WANGDU, China – A senior police official's son accused of killing a young woman while driving drunk stood trial Wednesday in northern China in a case that has fueled public outrage after reports that he invoked his father's name to evade responsibility.
Li Qiming is accused of hitting two women on Oct. 16 while driving under the influence of alcohol on a university campus, killing 20-year-old student Chen Xiaofeng and injuring the other.
Reports later emerged in the media that when a crowd and security tried to stop him from fleeing the scene, Li shouted: "Go ahead, sue me. My father is Li Gang!" — in an apparent attempt to use the influence of his father, the deputy police chief of Baoding city.
The comment exploded on the Internet, becoming the country's newest catch phrase. An online contest challenged people to work "My father is Li Gang" into classical poetry. One artist used the phrase as the centerpiece of a towering art installation.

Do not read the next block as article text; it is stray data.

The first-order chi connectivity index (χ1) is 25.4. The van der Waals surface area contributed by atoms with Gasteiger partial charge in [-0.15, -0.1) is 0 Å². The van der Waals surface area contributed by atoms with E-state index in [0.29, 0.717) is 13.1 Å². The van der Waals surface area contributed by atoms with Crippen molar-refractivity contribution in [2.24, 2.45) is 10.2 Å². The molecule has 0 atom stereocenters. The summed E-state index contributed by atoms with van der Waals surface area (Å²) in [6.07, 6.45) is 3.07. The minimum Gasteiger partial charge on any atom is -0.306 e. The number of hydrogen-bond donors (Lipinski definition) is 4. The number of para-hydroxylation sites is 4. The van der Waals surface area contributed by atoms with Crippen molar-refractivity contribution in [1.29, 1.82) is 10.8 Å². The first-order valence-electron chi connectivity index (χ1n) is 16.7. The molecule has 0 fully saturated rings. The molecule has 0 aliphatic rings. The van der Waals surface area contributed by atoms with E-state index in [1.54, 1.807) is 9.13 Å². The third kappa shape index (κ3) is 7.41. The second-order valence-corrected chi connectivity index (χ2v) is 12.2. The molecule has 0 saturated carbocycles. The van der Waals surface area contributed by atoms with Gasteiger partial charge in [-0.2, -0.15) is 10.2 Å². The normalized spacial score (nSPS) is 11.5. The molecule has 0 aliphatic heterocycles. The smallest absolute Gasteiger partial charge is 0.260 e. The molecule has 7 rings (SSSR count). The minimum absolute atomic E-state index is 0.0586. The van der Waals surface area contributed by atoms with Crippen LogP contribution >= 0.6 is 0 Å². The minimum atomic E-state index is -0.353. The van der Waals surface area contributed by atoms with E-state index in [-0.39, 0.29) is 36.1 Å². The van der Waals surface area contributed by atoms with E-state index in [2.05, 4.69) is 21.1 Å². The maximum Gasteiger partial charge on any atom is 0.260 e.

The hit-and-run focused popular anger at China's elite and abuses of power, and Li Gang quickly appeared on national television, weeping, apologizing and bowing in front of the camera for half a minute. He appeared to be apologizing for the loss of life.
Wednesday's trial at the Wangdu County People's Court in Hebei province was held amid tight security, with police lines set up outside the courthouse preventing journalists and a crowd of about 100 people from getting near the entrance. About 30 police officers were stationed around the courthouse and at nearby intersections.
The trial ended after 2-½ hours with no immediate verdict, said Hu Yihua, the lawyer representing the family of Chen, the woman who was killed. While trials in China are often swift, with verdicts handed down on the same day, some cases can take days or even weeks before a court announces its decision. Calls to the victim's family members on their mobile phones rang unanswered.
In November, Chen's father, Chen Guangqian, told The Associated Press that Li Gang gave him 460,000 yuan, or more than $69,250, as compensation. Such payments are often used in China as a way to avoid lawsuits or at least quiet the public airing of grievances.